Jeune Sculpteur grec avec sa Sculpture: un Homme et un Éphèbe
Jeune Sculpteur grec avec sa Sculpture: un Homme et un Éphèbe (Bloch 161)

1933 (March 27.I, Paris)

Etching printed on Montval laid paper with Vollard watermark
From the Suite Vollard (S.V. 52), edition of 260
Inscribed "313/161" in pencil, lower left margin   
Printed by Lacourière, 1939
Published by Vollard, 1939
Image: 10 1/2 x 7 1/4 inches
Sheet: 17 3/4 x 13 3/8 inches
Framed: 21 5/8 x 18 1/4 inches
(Bloch 161) (Baer 313.B.d)

This image is unique in the Suite Vollard in that there are no females, nor sculptures of them, present. Because some of the players in this etching lie outside of the standard players who appear in the majority of the plates in the Suite Vollard, it is helpful to look at other examples of Picasso’s work for clues regarding the artist’s intention behind the image. Here, the bearded sculptor who is in the majority of the images has been transformed to a sculpture himself, looking out at the viewer. In his place is a young man who thoughtfully works on his creation. His classical profile resembles that of the young sailor who stands on the sidelines in the “Blind Minotaur” plates of the suite (Bloch 222, 223, 224 and 225). Though the symbolism of these later plates has been interpreted in a number of ways, this young marine has often been understood to represent Picasso’s younger self. In the same manner, the young sculptor here likely represents Picasso as a younger artist.


The sculptural group in this etching displays the jumbled limbs and disregard for gravity that Picasso employed in his plates for Ovid’s Les Métamorphoses, a project he completed in 1931. The youth at front (the ephebe), takes a particularly unlikely stance. The elder figure places a hand around him as if to guide and support him. A few plates from Les Métamorphoses also show groupings of young men with elders, and the theme of such images is generally that of apprenticeship. The central figure’s steadying presence seems to imply mentorship.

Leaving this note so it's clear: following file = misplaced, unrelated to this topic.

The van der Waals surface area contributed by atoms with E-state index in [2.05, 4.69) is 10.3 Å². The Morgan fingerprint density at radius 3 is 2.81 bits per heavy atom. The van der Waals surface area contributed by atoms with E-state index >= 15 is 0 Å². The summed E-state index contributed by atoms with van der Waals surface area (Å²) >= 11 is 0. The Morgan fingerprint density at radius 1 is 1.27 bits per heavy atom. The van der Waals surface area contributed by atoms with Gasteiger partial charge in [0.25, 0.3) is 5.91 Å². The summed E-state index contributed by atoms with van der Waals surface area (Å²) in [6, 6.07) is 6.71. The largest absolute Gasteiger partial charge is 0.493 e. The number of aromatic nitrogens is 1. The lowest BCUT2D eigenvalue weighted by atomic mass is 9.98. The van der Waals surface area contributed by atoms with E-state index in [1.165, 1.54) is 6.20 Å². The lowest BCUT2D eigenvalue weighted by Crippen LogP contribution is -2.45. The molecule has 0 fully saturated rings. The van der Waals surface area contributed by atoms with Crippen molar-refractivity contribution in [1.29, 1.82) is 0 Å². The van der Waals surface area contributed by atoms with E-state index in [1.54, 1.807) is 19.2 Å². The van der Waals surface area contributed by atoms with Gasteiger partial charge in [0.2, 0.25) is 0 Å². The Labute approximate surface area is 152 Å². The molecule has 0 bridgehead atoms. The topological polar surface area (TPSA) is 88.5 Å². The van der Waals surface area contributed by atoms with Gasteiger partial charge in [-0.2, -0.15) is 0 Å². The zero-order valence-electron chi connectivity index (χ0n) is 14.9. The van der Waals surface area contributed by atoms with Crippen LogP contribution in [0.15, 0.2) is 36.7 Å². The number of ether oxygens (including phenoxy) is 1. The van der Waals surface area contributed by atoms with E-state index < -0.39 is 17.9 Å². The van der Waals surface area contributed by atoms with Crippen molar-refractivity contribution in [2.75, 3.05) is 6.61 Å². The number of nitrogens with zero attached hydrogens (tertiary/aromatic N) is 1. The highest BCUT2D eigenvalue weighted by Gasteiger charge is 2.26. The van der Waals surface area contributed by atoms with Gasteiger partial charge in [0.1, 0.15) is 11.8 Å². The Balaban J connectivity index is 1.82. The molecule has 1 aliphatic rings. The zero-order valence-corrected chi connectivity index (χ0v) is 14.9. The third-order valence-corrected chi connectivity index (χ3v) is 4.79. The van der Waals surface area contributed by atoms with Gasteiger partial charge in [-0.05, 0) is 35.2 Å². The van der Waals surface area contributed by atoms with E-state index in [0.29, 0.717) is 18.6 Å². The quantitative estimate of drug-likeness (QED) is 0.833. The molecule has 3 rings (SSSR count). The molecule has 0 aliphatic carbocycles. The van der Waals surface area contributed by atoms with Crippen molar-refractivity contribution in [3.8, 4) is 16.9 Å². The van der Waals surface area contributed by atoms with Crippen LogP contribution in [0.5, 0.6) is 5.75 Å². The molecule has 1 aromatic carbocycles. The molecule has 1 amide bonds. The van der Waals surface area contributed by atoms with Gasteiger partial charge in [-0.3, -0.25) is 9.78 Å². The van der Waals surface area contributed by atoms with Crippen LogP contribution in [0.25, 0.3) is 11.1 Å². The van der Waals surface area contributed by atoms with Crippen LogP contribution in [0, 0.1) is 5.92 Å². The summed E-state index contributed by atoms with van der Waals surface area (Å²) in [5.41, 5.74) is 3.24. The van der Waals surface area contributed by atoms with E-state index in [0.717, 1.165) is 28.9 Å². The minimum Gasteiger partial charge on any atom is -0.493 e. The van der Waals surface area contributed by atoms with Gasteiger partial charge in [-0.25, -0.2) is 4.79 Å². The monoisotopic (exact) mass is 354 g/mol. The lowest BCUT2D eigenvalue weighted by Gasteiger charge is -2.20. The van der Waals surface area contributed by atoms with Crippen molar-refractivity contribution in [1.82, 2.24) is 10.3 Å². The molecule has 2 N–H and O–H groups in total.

Putting all of these ideas together, it is likely that this image represents the spectrum of Picasso’s development as an artist, looking into the future from his youth. The sculpture represents the path he would take and the young sculptor who works on the figures is the talented youth that would be transformed to one of the greatest artists of all time.
The current impression is from the edition of 260 printed on Montval laid paper with a "Vollard" watermark. It was printed by Roger Lacourière in late 1938 or early 1939. The untimely death of Ambroise Vollard in the summer of 1939 delayed their commerce until 1948 when the prints were acquired by dealer Henri Petiet through the Vollard estate.